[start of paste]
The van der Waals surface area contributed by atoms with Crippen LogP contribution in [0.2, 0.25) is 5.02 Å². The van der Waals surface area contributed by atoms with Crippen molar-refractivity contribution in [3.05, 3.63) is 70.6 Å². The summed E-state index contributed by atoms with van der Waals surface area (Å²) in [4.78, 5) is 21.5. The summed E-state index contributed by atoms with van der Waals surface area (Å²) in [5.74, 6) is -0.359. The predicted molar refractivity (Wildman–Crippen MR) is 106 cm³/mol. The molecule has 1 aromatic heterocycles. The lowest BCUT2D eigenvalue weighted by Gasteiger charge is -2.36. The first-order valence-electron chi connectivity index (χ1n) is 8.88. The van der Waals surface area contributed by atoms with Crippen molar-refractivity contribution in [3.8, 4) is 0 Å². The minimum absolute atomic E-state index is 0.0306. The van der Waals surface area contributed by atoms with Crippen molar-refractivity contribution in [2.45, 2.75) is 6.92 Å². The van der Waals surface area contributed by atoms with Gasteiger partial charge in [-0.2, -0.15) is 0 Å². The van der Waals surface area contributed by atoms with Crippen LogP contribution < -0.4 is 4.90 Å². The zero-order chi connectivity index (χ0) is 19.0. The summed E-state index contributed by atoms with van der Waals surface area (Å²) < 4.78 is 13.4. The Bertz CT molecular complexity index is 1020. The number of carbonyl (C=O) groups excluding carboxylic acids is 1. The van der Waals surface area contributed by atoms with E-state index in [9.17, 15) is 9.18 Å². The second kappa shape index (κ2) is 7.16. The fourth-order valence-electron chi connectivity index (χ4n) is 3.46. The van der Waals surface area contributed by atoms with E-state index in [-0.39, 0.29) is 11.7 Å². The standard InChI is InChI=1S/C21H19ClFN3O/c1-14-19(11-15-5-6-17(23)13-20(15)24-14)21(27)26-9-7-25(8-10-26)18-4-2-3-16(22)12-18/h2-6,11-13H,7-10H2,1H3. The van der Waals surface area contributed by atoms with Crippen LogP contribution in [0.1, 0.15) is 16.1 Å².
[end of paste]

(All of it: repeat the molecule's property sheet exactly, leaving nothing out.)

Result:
The van der Waals surface area contributed by atoms with Crippen LogP contribution in [0.2, 0.25) is 5.02 Å². The van der Waals surface area contributed by atoms with Crippen molar-refractivity contribution in [3.05, 3.63) is 70.6 Å². The summed E-state index contributed by atoms with van der Waals surface area (Å²) in [4.78, 5) is 21.5. The summed E-state index contributed by atoms with van der Waals surface area (Å²) in [5.74, 6) is -0.359. The predicted molar refractivity (Wildman–Crippen MR) is 106 cm³/mol. The molecule has 1 aromatic heterocycles. The lowest BCUT2D eigenvalue weighted by Gasteiger charge is -2.36. The first-order valence-electron chi connectivity index (χ1n) is 8.88. The van der Waals surface area contributed by atoms with Crippen molar-refractivity contribution in [3.8, 4) is 0 Å². The minimum absolute atomic E-state index is 0.0306. The van der Waals surface area contributed by atoms with Crippen molar-refractivity contribution in [2.45, 2.75) is 6.92 Å². The van der Waals surface area contributed by atoms with Gasteiger partial charge in [-0.2, -0.15) is 0 Å². The van der Waals surface area contributed by atoms with Crippen LogP contribution < -0.4 is 4.90 Å². The zero-order chi connectivity index (χ0) is 19.0. The summed E-state index contributed by atoms with van der Waals surface area (Å²) < 4.78 is 13.4. The Bertz CT molecular complexity index is 1020. The number of carbonyl (C=O) groups excluding carboxylic acids is 1. The van der Waals surface area contributed by atoms with E-state index in [9.17, 15) is 9.18 Å². The second kappa shape index (κ2) is 7.16. The fourth-order valence-electron chi connectivity index (χ4n) is 3.46. The van der Waals surface area contributed by atoms with E-state index in [-0.39, 0.29) is 11.7 Å². The standard InChI is InChI=1S/C21H19ClFN3O/c1-14-19(11-15-5-6-17(23)13-20(15)24-14)21(27)26-9-7-25(8-10-26)18-4-2-3-16(22)12-18/h2-6,11-13H,7-10H2,1H3. The van der Waals surface area contributed by atoms with Crippen LogP contribution in [0.1, 0.15) is 16.1 Å².